CRT supporters portray their opposition as a right-wing conspiracy. But according to Politico, objections to CRT "are not the sole province of conservatives but extend to many moderate and independent voters." A recent Economist/YouGov poll found that 58 percent of Americans who knew about CRT, including conservatives, moderates and liberals, have an "unfavorable" view of it. Believe it or not, Americans of every political viewpoint and racial background are united in opposing CRT.

To see how widespread the opposition to CRT is, listen to Bari Weiss' interview with Maud Maron. Maron is a liberal who supported Bernie Sanders and all kinds of liberal causes. She has dedicated her entire career to the Legal Aid Society, defending the most vulnerable people in New York City. A mother of four children, she also served on the local community education council (similar to a school board) and witnessed the harm of CRT-driven policies on schools and minority students. After she penned an op-ed in the New York Post titled "Racial obsessions make it impossible for NYC schools to treat parents, kids as people," her colleagues forced her out of her job. She filed a lawsuit, claiming the Legal Aid Society and her union, the Association of Legal Aid Attorneys, had discriminated against her based on her race and political views.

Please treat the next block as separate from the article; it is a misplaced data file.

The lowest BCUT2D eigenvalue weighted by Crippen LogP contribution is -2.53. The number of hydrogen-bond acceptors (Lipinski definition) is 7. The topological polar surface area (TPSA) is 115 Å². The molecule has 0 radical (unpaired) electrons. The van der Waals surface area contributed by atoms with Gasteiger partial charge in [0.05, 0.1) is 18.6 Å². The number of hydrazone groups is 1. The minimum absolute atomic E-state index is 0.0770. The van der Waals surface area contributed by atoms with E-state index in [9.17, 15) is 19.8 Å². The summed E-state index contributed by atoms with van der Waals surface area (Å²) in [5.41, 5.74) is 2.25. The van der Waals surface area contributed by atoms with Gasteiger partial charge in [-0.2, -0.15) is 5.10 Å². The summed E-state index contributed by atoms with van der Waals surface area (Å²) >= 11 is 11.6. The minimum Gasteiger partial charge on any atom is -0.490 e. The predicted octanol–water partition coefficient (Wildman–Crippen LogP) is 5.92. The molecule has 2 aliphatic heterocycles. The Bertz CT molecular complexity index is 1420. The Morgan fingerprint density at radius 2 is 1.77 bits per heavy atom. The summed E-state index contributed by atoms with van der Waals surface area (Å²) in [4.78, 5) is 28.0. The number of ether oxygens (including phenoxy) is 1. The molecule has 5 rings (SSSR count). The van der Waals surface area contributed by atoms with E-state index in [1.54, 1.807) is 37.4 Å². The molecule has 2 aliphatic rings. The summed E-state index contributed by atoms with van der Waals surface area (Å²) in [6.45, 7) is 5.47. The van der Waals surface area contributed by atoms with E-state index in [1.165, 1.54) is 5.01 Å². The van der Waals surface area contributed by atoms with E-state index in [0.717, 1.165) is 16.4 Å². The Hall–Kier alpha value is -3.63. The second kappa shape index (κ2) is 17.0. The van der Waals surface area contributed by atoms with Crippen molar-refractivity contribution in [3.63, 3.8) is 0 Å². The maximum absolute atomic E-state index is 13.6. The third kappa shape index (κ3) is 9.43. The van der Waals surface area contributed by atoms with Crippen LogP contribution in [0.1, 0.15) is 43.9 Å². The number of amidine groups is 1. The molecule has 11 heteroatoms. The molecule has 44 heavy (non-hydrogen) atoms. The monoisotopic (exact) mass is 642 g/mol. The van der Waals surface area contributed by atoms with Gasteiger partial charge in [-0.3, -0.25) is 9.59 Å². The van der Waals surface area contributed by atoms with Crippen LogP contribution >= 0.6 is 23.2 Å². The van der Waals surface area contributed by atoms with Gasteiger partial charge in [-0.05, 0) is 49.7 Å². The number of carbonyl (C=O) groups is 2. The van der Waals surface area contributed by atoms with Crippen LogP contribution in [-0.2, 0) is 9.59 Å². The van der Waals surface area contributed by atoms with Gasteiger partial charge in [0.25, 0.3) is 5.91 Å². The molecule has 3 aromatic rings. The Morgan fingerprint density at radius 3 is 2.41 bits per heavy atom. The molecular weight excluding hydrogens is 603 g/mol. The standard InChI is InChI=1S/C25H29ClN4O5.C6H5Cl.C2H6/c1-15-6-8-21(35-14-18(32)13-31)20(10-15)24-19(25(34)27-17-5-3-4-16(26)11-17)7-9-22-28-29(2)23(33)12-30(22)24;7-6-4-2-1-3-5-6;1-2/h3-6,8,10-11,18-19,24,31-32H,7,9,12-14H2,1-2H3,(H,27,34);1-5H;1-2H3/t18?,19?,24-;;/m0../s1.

If a liberal like Maron is willing to oppose CRT publicly, its supporters should be concerned about how unpopular the ideology is with the American public.

The majority of Americans know that the U.S. is an imperfect country. We have no objections to teaching our children the full picture of American history, including its historical injustices, but we should not ignore the significant progress America has made toward racial equality. Today's America is not a racist nation. We reject CRT because it seeks to overthrow what has made America great—the nation's founding principles, the idea of meritocracy and equality of opportunity. CRT is bent on dividing us according to external factors over which we have no control, while ignoring individual agency. In its quest for equal outcomes, CRT harms the very communities it claims to support. The more its supporters continue to push their destructive ideology onto Americans and intimidate and silence those who disagree with them, the more Americans will unite to oppose them. Eventually, CRT supporters will discover that they have been on the wrong side of history all along.

Helen Raleigh, CFA, is an American entrepreneur, writer and speaker. Helen is the author of Backlash: How China's Aggression Has Backfired and Confucius Never Said. Follow her on Twitter: @HRaleighspeaks and visit her website: www.helenraleighspeaks.com.

The views expressed in this article are the writer's own.